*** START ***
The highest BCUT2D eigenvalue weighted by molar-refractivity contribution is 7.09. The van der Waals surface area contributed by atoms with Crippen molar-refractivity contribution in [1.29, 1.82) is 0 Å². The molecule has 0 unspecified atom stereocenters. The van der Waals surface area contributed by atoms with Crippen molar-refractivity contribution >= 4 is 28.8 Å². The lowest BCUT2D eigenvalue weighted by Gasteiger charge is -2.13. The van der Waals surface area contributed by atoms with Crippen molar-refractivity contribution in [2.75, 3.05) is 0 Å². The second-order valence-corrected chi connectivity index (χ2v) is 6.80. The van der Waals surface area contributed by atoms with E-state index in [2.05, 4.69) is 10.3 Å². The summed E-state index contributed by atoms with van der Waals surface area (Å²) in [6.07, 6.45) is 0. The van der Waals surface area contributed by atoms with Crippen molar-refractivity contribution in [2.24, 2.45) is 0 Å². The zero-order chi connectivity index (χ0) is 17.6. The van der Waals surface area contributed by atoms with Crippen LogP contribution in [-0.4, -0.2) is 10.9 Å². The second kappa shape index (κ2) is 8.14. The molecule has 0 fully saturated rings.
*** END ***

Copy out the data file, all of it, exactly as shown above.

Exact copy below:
The highest BCUT2D eigenvalue weighted by molar-refractivity contribution is 7.09. The van der Waals surface area contributed by atoms with Crippen molar-refractivity contribution in [1.29, 1.82) is 0 Å². The molecule has 0 unspecified atom stereocenters. The van der Waals surface area contributed by atoms with Crippen molar-refractivity contribution >= 4 is 28.8 Å². The lowest BCUT2D eigenvalue weighted by Gasteiger charge is -2.13. The van der Waals surface area contributed by atoms with Crippen molar-refractivity contribution in [2.75, 3.05) is 0 Å². The second-order valence-corrected chi connectivity index (χ2v) is 6.80. The van der Waals surface area contributed by atoms with E-state index in [2.05, 4.69) is 10.3 Å². The summed E-state index contributed by atoms with van der Waals surface area (Å²) in [6.07, 6.45) is 0. The van der Waals surface area contributed by atoms with Crippen molar-refractivity contribution in [2.24, 2.45) is 0 Å². The zero-order chi connectivity index (χ0) is 17.6. The van der Waals surface area contributed by atoms with Crippen LogP contribution in [-0.4, -0.2) is 10.9 Å². The second kappa shape index (κ2) is 8.14. The molecule has 0 fully saturated rings.